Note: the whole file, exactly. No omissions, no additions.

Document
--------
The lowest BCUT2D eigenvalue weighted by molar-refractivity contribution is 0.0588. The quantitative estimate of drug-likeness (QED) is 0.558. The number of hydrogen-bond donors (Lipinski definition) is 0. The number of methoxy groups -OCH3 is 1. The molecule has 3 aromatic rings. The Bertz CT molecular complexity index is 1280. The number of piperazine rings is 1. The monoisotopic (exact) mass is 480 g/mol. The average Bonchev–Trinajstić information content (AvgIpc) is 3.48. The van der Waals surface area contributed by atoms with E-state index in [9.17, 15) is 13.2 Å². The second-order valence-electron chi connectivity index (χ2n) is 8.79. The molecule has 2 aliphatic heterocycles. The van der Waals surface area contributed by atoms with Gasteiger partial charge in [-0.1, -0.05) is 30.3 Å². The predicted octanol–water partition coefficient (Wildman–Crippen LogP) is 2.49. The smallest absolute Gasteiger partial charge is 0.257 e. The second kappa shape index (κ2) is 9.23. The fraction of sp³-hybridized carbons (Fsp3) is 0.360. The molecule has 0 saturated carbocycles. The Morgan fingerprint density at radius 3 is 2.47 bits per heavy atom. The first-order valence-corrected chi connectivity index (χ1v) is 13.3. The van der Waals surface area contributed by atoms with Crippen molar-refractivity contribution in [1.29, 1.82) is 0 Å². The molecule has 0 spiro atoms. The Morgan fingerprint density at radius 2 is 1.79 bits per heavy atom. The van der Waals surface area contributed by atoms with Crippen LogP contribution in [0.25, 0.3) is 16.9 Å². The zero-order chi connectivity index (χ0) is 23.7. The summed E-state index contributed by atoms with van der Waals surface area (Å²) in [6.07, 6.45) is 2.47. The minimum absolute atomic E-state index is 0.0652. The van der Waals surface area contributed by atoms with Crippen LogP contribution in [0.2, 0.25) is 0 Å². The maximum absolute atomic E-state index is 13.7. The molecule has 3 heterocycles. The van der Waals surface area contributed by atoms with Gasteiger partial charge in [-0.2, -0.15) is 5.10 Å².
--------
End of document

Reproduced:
The lowest BCUT2D eigenvalue weighted by molar-refractivity contribution is 0.0588. The quantitative estimate of drug-likeness (QED) is 0.558. The number of hydrogen-bond donors (Lipinski definition) is 0. The number of methoxy groups -OCH3 is 1. The molecule has 3 aromatic rings. The Bertz CT molecular complexity index is 1280. The number of piperazine rings is 1. The monoisotopic (exact) mass is 480 g/mol. The average Bonchev–Trinajstić information content (AvgIpc) is 3.48. The van der Waals surface area contributed by atoms with E-state index in [9.17, 15) is 13.2 Å². The second-order valence-electron chi connectivity index (χ2n) is 8.79. The molecule has 2 aliphatic heterocycles. The van der Waals surface area contributed by atoms with Gasteiger partial charge in [-0.1, -0.05) is 30.3 Å². The predicted octanol–water partition coefficient (Wildman–Crippen LogP) is 2.49. The smallest absolute Gasteiger partial charge is 0.257 e. The second kappa shape index (κ2) is 9.23. The fraction of sp³-hybridized carbons (Fsp3) is 0.360. The molecule has 0 saturated carbocycles. The Morgan fingerprint density at radius 3 is 2.47 bits per heavy atom. The first-order valence-corrected chi connectivity index (χ1v) is 13.3. The van der Waals surface area contributed by atoms with Crippen molar-refractivity contribution in [1.29, 1.82) is 0 Å². The molecule has 0 spiro atoms. The Morgan fingerprint density at radius 2 is 1.79 bits per heavy atom. The van der Waals surface area contributed by atoms with Crippen LogP contribution in [0.25, 0.3) is 16.9 Å². The zero-order chi connectivity index (χ0) is 23.7. The summed E-state index contributed by atoms with van der Waals surface area (Å²) in [6.07, 6.45) is 2.47. The minimum absolute atomic E-state index is 0.0652. The van der Waals surface area contributed by atoms with Crippen LogP contribution in [0.2, 0.25) is 0 Å². The maximum absolute atomic E-state index is 13.7. The molecule has 3 heterocycles. The van der Waals surface area contributed by atoms with Gasteiger partial charge in [-0.2, -0.15) is 5.10 Å².